The School has been designated by the Centers for Disease Control and Prevention (CDC) as a National Center for Public Health Preparedness, charged with providing bioterrorism defense training to public health practitioners at many levels, including students, public health workers, local and state health officers and staff, and health care providers. The preparedness effort, led by principal investigator Deborah Prothrow-Stith and Leonard Marcus of the School's Division of Public Health Practice, is based on a successful campaign to train public health workers in violence prevention. Indeed, many across the School felt an immediate impulse to lend their skills to national defense after Sept. 11 but in fact much of their work was already relevant to the cause in a number of discrete areas.
After initially diving into student psychological needs and disaster response at the University level, where she chairs the Harvard University Student Health Consulting Board, Leaning found herself in January on a mission to Afghanistan with Physicians for Human Rights inspecting Afghan prisons where Taliban fighters were held. The group documented appalling health conditions and returned to the US to brief Washington officials and the press on the situation.
Returning to the School, she quickly pulled together a short course on bioterrorism for the "C period" in February, co-taught with Jonathan Burstein, an emergency department physician and assistant professor at Harvard Medical School, who is also director of disaster medicine at Beth Israel Deaconess Medical Center. Faculty colleagues jumped to participate, including Andrew Spielman, Richard Pollack, Sam Telford, Thomas Bossert, Donald Milton, and Jack Spengler, as well as Anita Barry, director of communicable disease control in the Boston Public Health Service, and Richard Platt, professor of ambulatory care and prevention at Harvard Medical School. In addition to topics such as disaster planning, Leaning and her students examined the psychological and legal dimensions of terrorist attacks such as "problems of warning" and "deploying public health in a more muscular legal mode to protect health--ordering populations to evacuate or into quarantine," she says. Leaning explains that an early warning of a bioterrorism incident would be of little use if populations haven't been adequately prepared to understand and accept relocation.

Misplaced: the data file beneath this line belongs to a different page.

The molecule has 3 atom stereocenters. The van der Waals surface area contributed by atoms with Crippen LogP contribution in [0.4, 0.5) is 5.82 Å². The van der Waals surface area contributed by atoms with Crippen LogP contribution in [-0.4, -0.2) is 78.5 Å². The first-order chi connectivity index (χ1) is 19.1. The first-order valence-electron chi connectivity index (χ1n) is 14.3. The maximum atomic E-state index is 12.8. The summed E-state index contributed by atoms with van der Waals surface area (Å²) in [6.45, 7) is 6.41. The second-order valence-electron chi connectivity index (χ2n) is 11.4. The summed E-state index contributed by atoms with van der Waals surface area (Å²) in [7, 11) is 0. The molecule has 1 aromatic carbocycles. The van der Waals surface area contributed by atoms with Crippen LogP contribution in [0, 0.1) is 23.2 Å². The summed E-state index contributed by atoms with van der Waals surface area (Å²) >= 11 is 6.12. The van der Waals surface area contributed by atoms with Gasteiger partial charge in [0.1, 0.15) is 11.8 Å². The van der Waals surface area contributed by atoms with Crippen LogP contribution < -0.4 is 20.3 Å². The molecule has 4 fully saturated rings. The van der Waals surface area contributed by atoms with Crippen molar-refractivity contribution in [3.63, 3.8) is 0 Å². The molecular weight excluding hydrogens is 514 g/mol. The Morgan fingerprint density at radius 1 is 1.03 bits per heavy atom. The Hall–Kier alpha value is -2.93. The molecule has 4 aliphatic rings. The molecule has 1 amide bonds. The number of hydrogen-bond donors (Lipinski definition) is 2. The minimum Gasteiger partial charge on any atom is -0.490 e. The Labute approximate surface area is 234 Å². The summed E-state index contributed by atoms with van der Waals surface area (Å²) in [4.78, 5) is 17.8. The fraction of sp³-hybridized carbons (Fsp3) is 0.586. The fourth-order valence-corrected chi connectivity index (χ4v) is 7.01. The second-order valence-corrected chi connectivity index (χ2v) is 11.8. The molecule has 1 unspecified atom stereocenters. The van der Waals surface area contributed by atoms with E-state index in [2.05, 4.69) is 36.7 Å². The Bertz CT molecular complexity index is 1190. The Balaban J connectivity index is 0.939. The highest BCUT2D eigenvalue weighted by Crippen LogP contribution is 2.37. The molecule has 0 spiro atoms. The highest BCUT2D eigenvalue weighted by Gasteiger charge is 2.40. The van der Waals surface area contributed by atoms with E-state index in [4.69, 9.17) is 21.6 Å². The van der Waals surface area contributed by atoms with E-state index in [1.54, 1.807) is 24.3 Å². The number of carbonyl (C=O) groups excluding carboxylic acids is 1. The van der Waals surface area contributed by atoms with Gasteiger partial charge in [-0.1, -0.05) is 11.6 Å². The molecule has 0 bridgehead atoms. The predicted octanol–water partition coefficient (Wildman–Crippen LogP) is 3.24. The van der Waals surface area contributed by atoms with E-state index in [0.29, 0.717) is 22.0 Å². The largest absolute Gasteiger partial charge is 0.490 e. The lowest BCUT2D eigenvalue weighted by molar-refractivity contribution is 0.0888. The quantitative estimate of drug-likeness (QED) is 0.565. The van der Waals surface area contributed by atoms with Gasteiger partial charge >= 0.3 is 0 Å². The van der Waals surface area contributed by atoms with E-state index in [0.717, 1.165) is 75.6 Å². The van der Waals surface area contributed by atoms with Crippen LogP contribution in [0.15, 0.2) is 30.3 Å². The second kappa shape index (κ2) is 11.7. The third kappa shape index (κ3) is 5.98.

The talk included a description of the concept of "mental modeling," a scientific approach developed at Carnegie Mellon University to identify which risk communication messages will work best. The lecture also described the literature on risk perception, research that has identified the psychological roots of how people subconsciously "decide" what to be afraid of and how afraid to be. "Understanding why people are afraid allows the communicator to respect those fears and speak in terms that are relevant to the audience, increasing the likelihood that the message will be received, not rejected," notes Ropeik.
"The Risk Communication Challenge is particularly relevant and useful to the nation at this point in time," says the Center's Acting Director George Gray. "We wanted to help and thought that this outreach might be valuable. We were honored to have a chance to make a contribution."
In a late spring poll, Blendon probed the public's knowledge of smallpox and feelings about preventive vaccination. Funded by the Robert Wood Johnson Foundation, the survey found that, as federal government advisory committees debated the need for voluntary smallpox vaccination, three in five Americans said they would get vaccinated even though no smallpox cases had been reported. More than three-fourths said they would get vaccinated if cases of smallpox were reported in their own community.
The recent epidemic of foot and mouth disease among livestock in England demonstrated the crucial role of transit, notes Spielman. "If they had stopped movement of potentially affected animals early enough, there would have been a substantial savings. Human movement is how any release will find its way into the more general population." Nearly four million animals in the UK were destroyed as a result of the epidemic at the cost of anywhere from £800 million to £2.4 billion to the farming industry alone. It is estimated that the number of cases could have been halved if a ban on livestock movements had been introduced just days earlier.